Monday, April 10, 2006

Feds Initiate Criminal Probe Against Massey For Two Miner Deaths

The Charleston Gazette reports that the US Attorney's office is launching an criminal investigation into the fire at Massey Energy’s Aracoma Alma No. 1 Mine mine that killed two miners in January.

What's justifying possible criminal charges?

According to the Gazette, Massey could not produce records to show that they conducted required monthly tests of automatic firefighting system on the conveyor belt where the fire occurred. Massey also neglected to conduct fire drills or teach miners how to use fire-safety equipment. Unfortunately, the state of West Virginia didn't find out about the violations until after the fire had killed two miners because the state had neglected to conduct required annual electrical inspections of the mine.
In one violation, issued March 21 and released last week, state inspector Eugene White wrote that, “testimony received revealed fire drills and demonstrations of various types of available firefighting equipment are not being held for employees at least every six months.”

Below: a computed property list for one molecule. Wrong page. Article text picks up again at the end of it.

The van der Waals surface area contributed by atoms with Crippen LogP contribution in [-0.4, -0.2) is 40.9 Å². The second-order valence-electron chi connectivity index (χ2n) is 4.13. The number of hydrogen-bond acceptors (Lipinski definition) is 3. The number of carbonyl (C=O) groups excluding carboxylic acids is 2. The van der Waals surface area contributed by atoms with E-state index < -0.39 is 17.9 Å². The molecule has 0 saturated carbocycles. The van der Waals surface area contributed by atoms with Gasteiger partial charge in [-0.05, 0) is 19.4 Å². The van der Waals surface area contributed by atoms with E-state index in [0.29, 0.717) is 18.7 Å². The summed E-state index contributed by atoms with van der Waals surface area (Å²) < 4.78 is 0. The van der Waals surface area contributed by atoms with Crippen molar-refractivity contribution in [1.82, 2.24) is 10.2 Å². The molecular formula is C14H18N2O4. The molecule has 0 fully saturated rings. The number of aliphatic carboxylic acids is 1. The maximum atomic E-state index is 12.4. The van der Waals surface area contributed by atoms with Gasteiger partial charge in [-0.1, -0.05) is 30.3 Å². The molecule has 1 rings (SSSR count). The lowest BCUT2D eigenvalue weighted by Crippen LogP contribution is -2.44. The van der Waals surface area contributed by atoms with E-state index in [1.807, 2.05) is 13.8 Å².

White also wrote in another violation that Aracoma miners “have not received training on the fire warning signal and location of fire hoses and fire extinguishers.”

Last week, state officials also released a report that showed dozens of electrical violations at the Aracoma mine occurred before the fire but were not found by state inspectors until afterward.

Asked about that report, state regulators disclosed that they had not conducted a detailed electrical inspection of the mine — required annually by state law — for at least two years.
According to Tony Oppegard, a former mine safety prosecutor in Kentucky.
“That’s just intolerable.

“If a mine the size of Aracoma with an operator the size of Massey is being ignored, it certainly raises questions about whether other mines are having electrical inspections,” Oppegard said.

Investigators haven't identified the exact cause of the fire yet. It could have been friction caused by slippage of the conveyor belts, or an electrical problem.

So what does Massey have to say about the criminal investigation? Hard to say. According to the Gazette,
Richmond, Va.-based Massey Energy says that it has a corporate policy of not responding to questions from Charleston Gazette reporters.

More mine stories here.